If you are more sensitive, you'll pick up on more problems

by Michael S. Kaplan, published on 2006/10/30 04:01 -05:00, original URI: http://blogs.msdn.com/b/michkap/archive/2006/10/30/897681.aspx

(this post is not about relationship advice!) 

Regular reader Dean Harding pointed out a few days ago when I talked about When collations collide?:

Yeah, this is a real problem when you're developing an application that can be installed on somebody else's instance of SQL Server.

You basically HAVE to develop it on a case-sensitive instance locally, otherwise one of your users invariably has a case-sensitive instance installed and your app breaks. They get upset if you tell them to install it on a new instance that is not case-sensitive :)

I couldn't agree with this point more, and not only because I suggested the same thing in the post Case/kana/accent/width sensitive SQL Server, for testing back from May of last year. :-)

The reason why case/kana/accent/width sensitivity finds more bugs is actually kind of a cultural issue for people who do database work as opposed to programmers.

In database design there is not usually as much of a conscious effort to use that case sensitivity as a differentiation feature -- so that if you use the uppercase vs. lowercase vs. capitalized version of an identifier, it is more likely to be bug in the actual application, if something does not work, rather than explicit attempt to use multiple forms.

Now this is in sharp contrast to some programming language cases, where (for example) it is not uncommon to see developers who use specific conventions like "lowercasing of internal variables/parameters vs. proper casing/camel casing for public properties/methods" where the "collision" one would find in a case insensitive environment would be intentional. And of course in programming languages one cannot usually flip a setting to change the behavior like one can do with SQL Server -- one's choice is implicit in one's language decision.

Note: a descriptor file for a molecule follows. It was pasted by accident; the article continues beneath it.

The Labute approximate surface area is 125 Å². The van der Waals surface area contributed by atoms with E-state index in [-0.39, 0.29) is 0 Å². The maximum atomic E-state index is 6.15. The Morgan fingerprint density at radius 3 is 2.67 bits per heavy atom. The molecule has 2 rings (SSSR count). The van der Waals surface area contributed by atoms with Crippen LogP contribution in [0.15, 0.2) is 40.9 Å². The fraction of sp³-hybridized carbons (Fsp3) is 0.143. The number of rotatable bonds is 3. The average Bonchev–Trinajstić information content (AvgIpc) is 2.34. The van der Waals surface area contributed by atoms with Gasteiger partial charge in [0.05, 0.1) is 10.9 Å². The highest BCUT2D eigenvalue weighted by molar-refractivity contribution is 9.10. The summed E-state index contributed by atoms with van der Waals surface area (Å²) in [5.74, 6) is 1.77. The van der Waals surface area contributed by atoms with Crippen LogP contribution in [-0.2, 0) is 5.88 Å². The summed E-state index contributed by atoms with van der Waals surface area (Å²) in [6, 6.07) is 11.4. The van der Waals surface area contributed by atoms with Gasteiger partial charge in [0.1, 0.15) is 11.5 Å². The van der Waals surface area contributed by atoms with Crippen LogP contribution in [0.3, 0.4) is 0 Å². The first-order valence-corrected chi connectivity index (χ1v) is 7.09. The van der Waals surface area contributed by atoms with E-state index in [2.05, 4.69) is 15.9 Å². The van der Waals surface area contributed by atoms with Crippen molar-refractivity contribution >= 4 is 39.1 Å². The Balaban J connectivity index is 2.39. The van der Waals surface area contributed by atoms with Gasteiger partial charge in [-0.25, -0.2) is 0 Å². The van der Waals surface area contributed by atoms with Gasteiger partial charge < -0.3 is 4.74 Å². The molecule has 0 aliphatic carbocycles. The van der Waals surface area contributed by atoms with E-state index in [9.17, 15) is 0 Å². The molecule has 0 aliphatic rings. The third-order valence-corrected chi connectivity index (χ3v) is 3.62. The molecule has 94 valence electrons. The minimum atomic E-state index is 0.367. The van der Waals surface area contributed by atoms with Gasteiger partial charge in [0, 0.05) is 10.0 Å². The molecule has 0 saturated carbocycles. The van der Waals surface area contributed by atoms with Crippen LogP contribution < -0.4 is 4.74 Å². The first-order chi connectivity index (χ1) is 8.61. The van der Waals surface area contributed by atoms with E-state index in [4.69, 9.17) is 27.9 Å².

Of course if one is providing a database or stored procedure or UDF or sample in SQL Server, ideally one will test both scenarios since it is impossible to know where the information will be used. But if one has to choose, being more sensitive will (in the end) reveal more problems, which makes it a better choice....

(Which is also probably true of relationships, though I am the last person in the world who one should be listening to on that score!)


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# Dean Harding on 30 Oct 2006 7:00 AM:

Where I work at the moment, we have an all-lowercase naming convention for database sprocs, table names, column names and so on, which seems to hold up better in the face of going case-sensitive. My last job had a CamelCase convention, and incorrect casing was all-too-common.

I guess it's just because IntelliSense makes us too lazy in the development environment, and because it "just works" in a case-insentive database, there's little reason to be vigilent.

Until, of course, you get that customer who wants to run your app in a case-sensitive database (for whatever reason) and it doesn't work!!

# Phylyp on 30 Oct 2006 10:17 AM:

> Which is also probably true of relationships, though I am the last person in the world who one should be listening to on that score!

Heh, I'm sitting here contemplating a relationship that just ended, and I'm wondering what the hell happened, what went wrong? You're advice is late for that relship, early for the next one :)

# Michael S. Kaplan on 30 Oct 2006 3:22 PM:

Hey Dean,

So did they mix different case styles in the app, or was it always all one or all the other (that has been my experience on tha database side)?

# Dean Harding on 30 Oct 2006 6:03 PM:

It was pretty consistently CamelCase in the database (variables an columns are differentiated by the fact that variables start with an @). Though in code it was public-properties/fields are CamelCase, private fields are lowerFirstChar.

My guess is that people just got lazy because it worked properly without proper casing - at least in the IDE it fixed up incorrect case automatically with IntelliSense.

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2007/12/06 In SQL Server, A-Z, A-z, a-Z, and a-z may not mean the same thing!

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